But the extreme interpretation is always there, in any democracy. It's responsible for the contempt of 'the elite' or 'intellectuals' that one hears, especially around election time. It underlies our iconoclastic tendencies. Somewhere, in some inner place that is hard to reach, a lot of us harbor the secret belief that we're just as good as anybody, in just about everything. Maybe this delusion is harmless, but I doubt it. I think it contributes to the streak of anti-intellectualism that has a foothold in Western culture right now. I think it also makes it easier for populists and demagogues to coax people into voting against their self-interests. But even if I'm wrong about these consequences, there is one area in which the notion of absolute equality is certainly dangerous: the area of medicine.
This month, a report appeared in The New England Journal of Medicine (351:2049-2055; issue of 11 November 2004) entitled "Combination of Isosorbide Dinitrate and Hydralazine in Blacks with Heart Failure". The article was written by Anne L. Taylor MD, Susan Ziesche RN, and a number of other authors, on behalf of the African-American Heart Failure Trial Investigators. The paper presents the results of a study of 1,050 black patients with advanced heart failure. Half received a placebo, while the other half received BiDil, a combination of two generic drugs (isosorbide dinitrate, which stimulates the production of nitric oxide, and hydralazine, an antioxidant and vasodilator that appears to prevent the nitric oxide from deactivating). The results were so striking that the study was terminated prematurely so that all remaining patients could be given BiDil. Over the two years of the study, 6.2% of the patients given the drug died, compared with 10.2% of those given the standard treatment, a 43% improvement. First hospitalizations were also reduced by 33%. Ray Gibbons, a cardiologist at the Mayo Clinic and spokesman for the American Heart Association, says "When you have this level of risk reduction in a high-stakes disease like heart failure, it's at least a home run." The study was initiated by NitroMed, Inc., a biotechnology company in Lexington, Massachusetts. Combined use of the two generic drugs would allow NitroMed to receive a new patent for the joint formulation. An earlier trial of the mixture, by Dr Jay Cohn of the University of Minnesota in the 1980s, had been disappointing: in a test against the general population, the drugs fared worse than angiotensin converting enzyme (ACE) inhibitors. But Dr Cohn reanalyzed the data when it became clear years later that one reason African-Americans die from heart failure at 2.5 times the rate of Caucasians was because ACE inhibitors appear to be much less effective in black patients than in non-blacks. Sure enough, in the 395 black patients in the original study, the drug combination appeared better than the standard therapy. The new trial, exclusively in African-Americans, was begun as a consequence.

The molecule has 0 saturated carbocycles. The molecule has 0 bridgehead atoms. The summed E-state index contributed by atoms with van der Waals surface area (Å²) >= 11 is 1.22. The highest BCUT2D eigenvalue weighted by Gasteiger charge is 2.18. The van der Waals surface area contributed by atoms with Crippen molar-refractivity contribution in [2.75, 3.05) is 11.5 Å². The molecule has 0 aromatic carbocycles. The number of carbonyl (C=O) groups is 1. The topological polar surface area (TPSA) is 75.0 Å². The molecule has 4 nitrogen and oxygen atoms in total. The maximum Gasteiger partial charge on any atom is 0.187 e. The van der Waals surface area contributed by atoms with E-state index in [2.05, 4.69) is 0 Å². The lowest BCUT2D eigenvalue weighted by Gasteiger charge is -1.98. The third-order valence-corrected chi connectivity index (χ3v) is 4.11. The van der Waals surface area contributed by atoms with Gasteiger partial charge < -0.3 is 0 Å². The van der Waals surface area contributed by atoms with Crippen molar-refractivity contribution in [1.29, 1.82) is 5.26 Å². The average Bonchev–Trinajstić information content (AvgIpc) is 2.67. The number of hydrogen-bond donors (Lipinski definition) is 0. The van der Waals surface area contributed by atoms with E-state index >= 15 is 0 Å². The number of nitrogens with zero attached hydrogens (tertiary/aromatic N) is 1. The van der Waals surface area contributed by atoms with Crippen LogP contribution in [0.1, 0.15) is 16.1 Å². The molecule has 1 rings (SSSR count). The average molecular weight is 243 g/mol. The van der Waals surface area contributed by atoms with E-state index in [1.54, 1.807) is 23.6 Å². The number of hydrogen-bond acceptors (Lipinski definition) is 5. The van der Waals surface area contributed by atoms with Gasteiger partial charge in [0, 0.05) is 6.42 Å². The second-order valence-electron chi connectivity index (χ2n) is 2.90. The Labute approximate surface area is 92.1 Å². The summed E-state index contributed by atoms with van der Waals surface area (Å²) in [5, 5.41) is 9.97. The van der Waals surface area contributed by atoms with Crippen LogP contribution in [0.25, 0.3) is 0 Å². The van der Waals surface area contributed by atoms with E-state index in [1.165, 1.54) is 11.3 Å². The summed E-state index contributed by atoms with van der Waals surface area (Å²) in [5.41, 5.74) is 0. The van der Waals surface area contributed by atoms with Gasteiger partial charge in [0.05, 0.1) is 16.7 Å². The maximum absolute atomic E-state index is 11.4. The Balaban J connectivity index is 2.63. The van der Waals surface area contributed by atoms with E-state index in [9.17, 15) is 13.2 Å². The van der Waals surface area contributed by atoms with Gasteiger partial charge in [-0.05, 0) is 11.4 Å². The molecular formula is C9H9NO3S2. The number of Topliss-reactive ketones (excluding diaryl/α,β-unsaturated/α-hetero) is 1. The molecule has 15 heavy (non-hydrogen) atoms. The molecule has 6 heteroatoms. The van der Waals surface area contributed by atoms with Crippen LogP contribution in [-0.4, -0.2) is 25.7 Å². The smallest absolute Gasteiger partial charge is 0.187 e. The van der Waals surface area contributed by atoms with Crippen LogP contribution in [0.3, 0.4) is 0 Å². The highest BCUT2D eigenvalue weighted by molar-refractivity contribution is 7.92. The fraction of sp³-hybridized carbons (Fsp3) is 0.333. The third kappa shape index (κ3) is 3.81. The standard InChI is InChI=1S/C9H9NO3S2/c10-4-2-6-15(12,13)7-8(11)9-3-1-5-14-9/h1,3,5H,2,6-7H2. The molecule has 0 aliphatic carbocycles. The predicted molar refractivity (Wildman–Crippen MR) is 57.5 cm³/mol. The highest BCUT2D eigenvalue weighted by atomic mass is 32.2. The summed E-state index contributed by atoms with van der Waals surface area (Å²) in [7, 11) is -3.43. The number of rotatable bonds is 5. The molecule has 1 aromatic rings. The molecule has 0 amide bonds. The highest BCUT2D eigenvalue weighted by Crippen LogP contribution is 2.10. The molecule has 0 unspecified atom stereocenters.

So why isn't everybody cheering? Many are, including the Association of Black Cardiologists, who cosponsored the trial. But others are not. In a perspective in the same issue of The New England Journal of Medicine, Dr M Gregg Bloche of Georgetown University Law Center asks, "Are we moving into a new era of race-based therapeutics?" He believes the answer is yes, especially since the US Food and Drug Administration has already indicated that if the drug is approved, it will be labeled as indicated for patients of African-American descent, an unprecedented situation. (Although at least 29 drugs are known to have different efficacies between blacks and Caucasians, none of them is labeled in this way.) JudyAnn Bigby, director of the Office for Women, Family and Community Programs at Brigham and Women's Hospital in Boston, fears that "if people get one little inkling that there's a biological basis to race, we could potentially lose ground in understanding racial differences in disease. Biology could be an excuse for not looking at the social basis" of diseases like heart disease, which is known to be affected by stress, income, diet and access to health care, among other non-genetic factors. "You have the federal government giving its imprimatur, its stamp of approval, to using race as a biological category," warns Jonathan Kahn, of Hamline University, who wrote a paper in the Yale Journal of Health Policy, Law, and Ethics on the danger of approving BiDil. "To my mind, it's the road to hell being paved with good intentions."